Though smoking rates are in decline and all Canadian jurisdictions have legislation making workplaces and public places smoke-free, many Canadians, especially children living with smokers, are frequently exposed to SHS while at home and in cars.

Independent studies and reports over the past 30 years have confirmed health concerns and the burden of morbidity/mortality caused by exposure to SHS. The message from all of these reports is clear and consistent: all exposure to tobacco smoke is harmful. Therefore, involuntary exposure should be eliminated — whether exposure happens to occur in a public place or a private home or car.

In November 2007 the Town of Wolfville in Nova Scotia set a Canadian precedent by becoming the first jurisdiction in the country to prohibit smoking in private vehicles with children present. Bylaw No. 89, the Smoke Free Vehicles Bylaw, protects children under the age of 18 and came into effect on June 1st, 2008. This bylaw also contains a broad definition of smoking that is not exclusive to tobacco. Shortly after Wolfville’s bylaw was passed, the government of Nova Scotia quickly followed suit and passed Bill No. 6, An Act to Amend Chapter 12 of the Acts of 2002, the Smoke-free Places Act. This amendment, which came into force April 1, 2008, prohibits smoking in private vehicles with children under the age of 19 present.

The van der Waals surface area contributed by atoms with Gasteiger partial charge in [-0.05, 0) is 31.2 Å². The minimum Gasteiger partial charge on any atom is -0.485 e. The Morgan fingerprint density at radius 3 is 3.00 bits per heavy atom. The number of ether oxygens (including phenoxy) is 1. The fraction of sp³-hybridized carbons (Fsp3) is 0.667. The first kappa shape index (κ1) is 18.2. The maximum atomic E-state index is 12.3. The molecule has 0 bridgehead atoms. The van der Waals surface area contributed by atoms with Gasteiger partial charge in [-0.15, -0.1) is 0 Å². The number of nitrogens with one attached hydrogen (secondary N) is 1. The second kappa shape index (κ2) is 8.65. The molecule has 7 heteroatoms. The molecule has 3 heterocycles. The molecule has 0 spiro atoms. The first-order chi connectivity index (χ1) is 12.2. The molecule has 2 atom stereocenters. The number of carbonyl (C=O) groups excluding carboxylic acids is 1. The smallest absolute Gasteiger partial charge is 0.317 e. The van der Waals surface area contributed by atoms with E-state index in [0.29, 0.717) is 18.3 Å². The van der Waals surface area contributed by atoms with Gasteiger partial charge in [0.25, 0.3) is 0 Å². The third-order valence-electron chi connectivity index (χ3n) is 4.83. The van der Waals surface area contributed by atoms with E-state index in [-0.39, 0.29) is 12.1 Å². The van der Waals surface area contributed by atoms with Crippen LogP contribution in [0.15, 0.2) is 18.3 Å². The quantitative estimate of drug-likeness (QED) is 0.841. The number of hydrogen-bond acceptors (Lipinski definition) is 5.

Since the municipality of Wolfville, NS and the Province of Nova Scotia took those bold steps to protect children from SHS in cars, many other provinces and territories have followed suit. There are now 10 Canadian provinces and territories with smoke-free private vehicle legislation:

  • Nova Scotia (2007)
  • Yukon Territory (2008)
  • Ontario (2008)
  • British Columbia (2008)
  • New Brunswick (2009)
  • Prince Edward Island (2009)
  • Manitoba (2009)
  • Saskatchewan (2010)
  • Newfoundland and Labrador (2011)
  • Alberta (2012)

To read more about smoke-free vehicles, check out the NSRA’s position statement on smoke-free private vehicles.

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